(obsolete) simple past tense and past participle of fix


• fixed

Source: Wiktionary


Fix, a. Etym: [OE., fr. L. fixus, p.p. of figere to fix; cf. F. fixe.]

Definition: Fixed; solidified. [Obs.] Chaucer.

Fix, v. t. [imp. & p. p. Fixed; p. pr. & vb. n. Fixing.] Etym: [Cf. F. fixer.]

1. To make firm, stable, or fast; to set or place permanently; to fasten immovably; to establish; to implant; to secure; to make efinite. An ass's nole I fixed on his head. Shak. O, fix thy chair of grace, that all my powers May also fix their reverence. Herbert. His heart is fixed, trusting in the Lord. Ps. cxii. 7. And fix far deeper in his head their stings. Milton.

2. To hold steadily; to direct unwaveringly; to fasten, as the eye on an object, the attention on a speaker. Sat fixed in thought the mighty Stagirite. Pope. One eye on death, and one full fix'd on heaven. Young.

3. To transfix; to pierce. [Obs.] Sandys.

4. (Photog.)

Definition: To render (an impression) permanent by treating with such applications a will make it insensible to the action of light. Abney.

5. To put in prder; to arrange; to dispose of; to adjust; to set to rights; to set or place in the manner desired or most suitable; hence, to repair; as, to fix the clothes; to fix the furniture of a room. [Colloq. U.S.]

6. (Iron Manuf.)

Definition: To line the hearth of (a puddling furnace) with fettling.


– To arrange; prepare; adjust; place; establis; settle; determine.

Fix, v. i.

1. To become fixed; to settle or remain permanently; to cease from wandering; to rest. Your kindness banishes your fear, Resolved to fix forever here. Waller.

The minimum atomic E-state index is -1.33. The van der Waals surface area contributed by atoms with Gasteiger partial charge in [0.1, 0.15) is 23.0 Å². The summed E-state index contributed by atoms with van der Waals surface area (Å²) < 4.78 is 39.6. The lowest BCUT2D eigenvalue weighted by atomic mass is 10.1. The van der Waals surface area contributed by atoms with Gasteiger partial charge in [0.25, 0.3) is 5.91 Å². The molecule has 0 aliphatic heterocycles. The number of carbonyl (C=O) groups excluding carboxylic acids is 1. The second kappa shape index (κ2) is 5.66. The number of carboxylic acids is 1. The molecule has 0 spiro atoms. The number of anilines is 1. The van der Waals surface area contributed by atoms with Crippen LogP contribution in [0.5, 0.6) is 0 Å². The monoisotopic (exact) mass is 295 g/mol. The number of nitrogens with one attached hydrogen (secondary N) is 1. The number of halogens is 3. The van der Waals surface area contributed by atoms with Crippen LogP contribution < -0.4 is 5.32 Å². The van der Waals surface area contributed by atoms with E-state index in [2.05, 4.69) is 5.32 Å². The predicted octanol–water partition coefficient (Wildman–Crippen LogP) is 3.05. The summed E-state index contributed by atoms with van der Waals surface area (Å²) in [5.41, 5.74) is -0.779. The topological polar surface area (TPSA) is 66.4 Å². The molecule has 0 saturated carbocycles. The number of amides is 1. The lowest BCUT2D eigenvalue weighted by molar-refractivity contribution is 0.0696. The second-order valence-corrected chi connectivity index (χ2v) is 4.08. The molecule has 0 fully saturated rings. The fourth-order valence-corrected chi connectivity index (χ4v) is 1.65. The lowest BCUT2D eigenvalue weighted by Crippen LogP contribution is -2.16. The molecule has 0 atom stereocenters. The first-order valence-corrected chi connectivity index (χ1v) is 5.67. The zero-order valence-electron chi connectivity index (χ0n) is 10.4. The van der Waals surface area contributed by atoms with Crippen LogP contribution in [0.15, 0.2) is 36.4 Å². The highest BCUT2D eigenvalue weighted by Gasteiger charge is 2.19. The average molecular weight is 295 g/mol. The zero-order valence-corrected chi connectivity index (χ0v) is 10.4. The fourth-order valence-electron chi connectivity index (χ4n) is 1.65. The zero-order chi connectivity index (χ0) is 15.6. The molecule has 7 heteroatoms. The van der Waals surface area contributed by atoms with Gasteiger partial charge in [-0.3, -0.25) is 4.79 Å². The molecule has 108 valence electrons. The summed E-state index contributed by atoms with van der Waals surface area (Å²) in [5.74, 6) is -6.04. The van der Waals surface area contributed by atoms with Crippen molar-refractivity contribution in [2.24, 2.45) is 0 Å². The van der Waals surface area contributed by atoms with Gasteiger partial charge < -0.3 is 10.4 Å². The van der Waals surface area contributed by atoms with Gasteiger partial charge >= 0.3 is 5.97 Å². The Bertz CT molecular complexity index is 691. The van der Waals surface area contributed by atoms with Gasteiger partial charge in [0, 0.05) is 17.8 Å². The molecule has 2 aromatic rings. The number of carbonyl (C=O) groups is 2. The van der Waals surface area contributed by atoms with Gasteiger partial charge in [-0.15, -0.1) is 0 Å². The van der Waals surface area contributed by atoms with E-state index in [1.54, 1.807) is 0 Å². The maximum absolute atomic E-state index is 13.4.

2. To become firm, so as to resist volatilization; to cease to flow or be fluid; to congeal; to become hard and malleable, as a metallic substance. Bacon. To fix on, to settle the opinion or resolution about; to determine regarding; as, the contracting parties have fixed on certain leading points.

Fix, n.

1. A position of difficulty or embarassment; predicament; dillema. [Colloq.] Is he not living, then No. is he dead, then No, nor dead either. Poor Aroar can not live, and can not die, -- so that he is in an almighty fix. De Quincey.

2. (Iron Manuf.)

Definition: fettling. [U.S.]

Source: Webster’s Unabridged Dictionary 1913 Edition


Word of the Day

26 November 2022


(noun) a slit in a garment that exposes material of a different color underneath; used in Renaissance clothing

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